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An uncertain future for "jobs of the future"

Data: Cognizant; Chart: Axios Visuals

Despite recession worries, demand for workers in the U.S. has climbed ever higher — and with it, the outlook for a bundle of jobs that could dominate future economies.

Why it matters: The fate of this seemingly future-proof work, much of it centered on interactions with increasingly intelligent machines, has looked rosy since 2016, but it's not clear how it would weather an economic downturn.

Driving the news: The latest numbers come from a quarterly report produced by IT consulting company Cognizant, provided first to Axios.

  • For a year, Cognizant has been tracking U.S. hiring for 50 jobs that it deems forward-looking, with statistics going back to 2016 pulled from the Bureau of Labor Statistics via Burning Glass, a jobs database.
  • The index includes jobs in sectors such as AI and automation, transportation, health care and work culture.

What's happening: Earlier this year, the "jobs of the future" index flattened along with larger hiring trends, suggesting that this work isn't entirely insulated from the rest of the economy.

  • Now, the index has picked back up — but so, too, has hiring across all industries. After a split in early 2017, as seen in the chart above, the "jobs of the future" index has largely tracked hiring in general.
  • This suggests there might not be some special magic in these jobs — or, perhaps, that the makeup of the leading edge of work has already changed since Cognizant first assembled the bundle a year ago.
  • Rob Brown, VP of Cognizant's Center for the Future of Work, argues there's no particular reason for the parallel movement.

Most future-oriented jobs are increasingly in demand, like health information managers and robotics engineers. But, surprisingly, tech consultants are among a few jobs that dove in Cognizant's most recent analysis.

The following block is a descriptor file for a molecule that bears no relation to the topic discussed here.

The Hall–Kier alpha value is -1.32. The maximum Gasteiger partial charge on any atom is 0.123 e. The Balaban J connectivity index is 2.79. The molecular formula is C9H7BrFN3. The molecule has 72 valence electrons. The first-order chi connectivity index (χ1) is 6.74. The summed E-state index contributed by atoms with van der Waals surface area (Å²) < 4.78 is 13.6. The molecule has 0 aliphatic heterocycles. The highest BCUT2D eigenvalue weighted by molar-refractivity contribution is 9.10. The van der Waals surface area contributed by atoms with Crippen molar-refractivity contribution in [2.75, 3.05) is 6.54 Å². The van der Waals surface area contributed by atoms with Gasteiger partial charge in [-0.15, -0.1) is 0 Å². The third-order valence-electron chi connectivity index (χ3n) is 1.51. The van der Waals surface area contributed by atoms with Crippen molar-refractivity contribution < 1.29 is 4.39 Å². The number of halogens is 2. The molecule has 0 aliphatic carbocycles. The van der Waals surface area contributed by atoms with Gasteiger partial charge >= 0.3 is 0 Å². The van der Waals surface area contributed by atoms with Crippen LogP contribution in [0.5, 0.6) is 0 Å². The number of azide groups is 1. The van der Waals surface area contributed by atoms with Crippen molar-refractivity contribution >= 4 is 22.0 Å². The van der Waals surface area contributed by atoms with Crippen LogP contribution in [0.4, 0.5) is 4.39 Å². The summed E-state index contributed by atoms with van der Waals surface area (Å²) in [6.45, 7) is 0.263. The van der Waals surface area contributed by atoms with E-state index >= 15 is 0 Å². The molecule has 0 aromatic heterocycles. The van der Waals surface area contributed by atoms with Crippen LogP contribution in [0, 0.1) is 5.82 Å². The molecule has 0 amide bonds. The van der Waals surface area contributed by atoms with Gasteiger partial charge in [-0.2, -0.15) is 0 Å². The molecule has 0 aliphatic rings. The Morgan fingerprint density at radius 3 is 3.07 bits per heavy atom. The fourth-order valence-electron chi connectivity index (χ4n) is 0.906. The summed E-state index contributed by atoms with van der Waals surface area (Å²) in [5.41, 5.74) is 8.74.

• Ben Pring, director of the Center for the Future of Work, says that could be because big companies, recognizing the long-term value of tech experts, are hustling to hire them rather than relying on consultants from outside firms like Accenture or, yes, Cognizant.
  • Plus, AI models that once required a PhD to set up are becoming easier to use without specialized training, potentially diminishing the value of pricey consultants.

Cognizant picked mostly white-collar jobs for the index, but several jobs outside that category are also good candidates for the list, too, either because they're byproducts of the tech industry or because they are difficult to automate with today's technology.

  • One example: workers who label data that trains AI. That's a boring, repetitive job, but one that's in huge demand because labeled data is critical for AI systems. It is, however, in danger of being automated itself down the line.
  • Manual labor that varies from day to day — like plumbing or construction, for example — is extremely hard for robots (for some of the reasons outlined in item 2 above). People will continue doing that work for some time.

The big question: What happens when the economy eventually tanks?

  • If jobs of the future keep tracking wider hiring trends, they might evaporate, too.
  • But Pring argues it's more likely employers will intensify their focus on hiring for jobs of the future.
  • That could come at the cost of hiring for other, potentially more accessible jobs.